Melavin Muthamaki, our intern, reflects on his experiences here at HopeCore
Hello there! My name is Melavin Muthamaki. I’m a third year student at Kenyatta University, and I’m undertaking a BSc in Population Health. I have been greatly honored to be part of Village HopeCore International, where I spent three months doing my internship. I first heard of the organization from my friends who frequented the HopeCore Youth Centre. After accompanying them to the Centre, I became a regular and fell in love with the organization. It was because of this that when the time to start my internship came, I had only one organization in mind: Village HopeCore International.
My first day at the organization was a day of discovery. My idea of HopeCore was quickly transformed from just a Youth Centre to a far-flung organization with several departments. Some of these include:
1.The Public Health Department, which deals in projects such as the mobile clinics in schools, malaria prevention and mosquito nets distribution, distribution of clean water tanks and hand washing station tanks, and youth-peer providers, who distribute contraceptives and offer counseling.
2. The Micro-enterprise Department, which addresses poverty eradication through provision of loans and financial education.
3. The Administrative Team
I was deeply humbled by the warm welcome I received. I immediately felt that I was a part of the HopeCore family. Dr. Kajira Mugambi, the organization’s founder, usually says, “ A stranger is a friend you have not yet met’’. I have felt those words come to life during my stay at Hopecore.
I spent the first month (May) getting oriented to different HopeCore activities. I particularly enjoyed riding with Dave on the motorbike to check the status of the WASH tanks. This is done to ensure the tanks are well maintained and used for the purpose intended. We also checked that soap was always placed at the hand washing stations. In the event that the school ran out of WaterGuard, we supplied them with more. When I was not touring with Dave, I attended classes taught by Lenah and the other Community Health Workers to learn how to present lessons to pupils and parents, respectively. I also took part in the net distribution exercises whereby you give mosquito nets to ECD (Early Childhood Development) children. Their parents receive the nets after they are adequately equipped with knowledge on the purpose of the nets and how to use them.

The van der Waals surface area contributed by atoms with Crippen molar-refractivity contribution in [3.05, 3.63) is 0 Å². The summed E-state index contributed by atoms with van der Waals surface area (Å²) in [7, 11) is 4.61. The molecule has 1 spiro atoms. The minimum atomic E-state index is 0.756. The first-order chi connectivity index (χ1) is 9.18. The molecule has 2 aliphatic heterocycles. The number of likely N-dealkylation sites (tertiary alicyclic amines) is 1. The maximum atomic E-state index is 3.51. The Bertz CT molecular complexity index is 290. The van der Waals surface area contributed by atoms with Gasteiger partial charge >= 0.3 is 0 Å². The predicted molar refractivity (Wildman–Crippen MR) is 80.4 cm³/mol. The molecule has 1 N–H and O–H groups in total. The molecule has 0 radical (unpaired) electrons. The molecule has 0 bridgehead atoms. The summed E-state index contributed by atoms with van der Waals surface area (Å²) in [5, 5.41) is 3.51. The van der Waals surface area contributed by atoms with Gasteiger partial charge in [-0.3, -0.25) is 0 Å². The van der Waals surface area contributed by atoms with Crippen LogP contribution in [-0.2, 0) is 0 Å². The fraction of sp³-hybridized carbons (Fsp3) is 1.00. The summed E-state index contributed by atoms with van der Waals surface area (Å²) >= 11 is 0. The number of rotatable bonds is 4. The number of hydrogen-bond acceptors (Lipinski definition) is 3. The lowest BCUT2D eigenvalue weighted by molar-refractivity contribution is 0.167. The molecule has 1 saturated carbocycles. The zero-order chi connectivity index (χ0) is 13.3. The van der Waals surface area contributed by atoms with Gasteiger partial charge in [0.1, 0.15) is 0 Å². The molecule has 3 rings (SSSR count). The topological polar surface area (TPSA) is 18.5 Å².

In the months of June and July, I participated in health education whereby I taught pupils from different schools on matters pertaining to Malaria and Cholera causes and prevention. I did this with help from Armstrong who has been so helpful to me throughout the process. I also did growth monitoring which I enjoyed so much. I particularly enjoyed listening to Victoria as she taught parents about family planning.
Generally, I gained the knowledge, skills, and courage to do what I previously thought I couldn’t. The many visits to various schools where I taught those angelic kids will never be forgotten. I had no idea that I could learn from kids. Some always had me laughing with their jokes and others challenged me with various questions. I also enjoyed the MCH (Mother and Child Health) clinics. I also improved my social skills a lot. I learned how to communicate with different people, how to fit in the society, and how to cope with various attitudes from different people.
I had many challenges as well. For example, one time the Public Health team’s Land Cruiser became stuck in a puddle of mud and I had to assist in pulling it out. As the driver struggled to do the same, water from the puddle splashed on me. You can imagine how I looked, so dirty and disorderly on my way home that day.
Now that I’m almost done with my internship, I am going to miss the Village HopeCore family a lot. I will also miss seeing the happy faces of children or parents after helping them out. I really never want to leave, but I have my studies to complete and therefore I must go. I’ll surely miss the Public Health team, especially the stories and laughter shared each and every single day. I hope to see them all again someday!!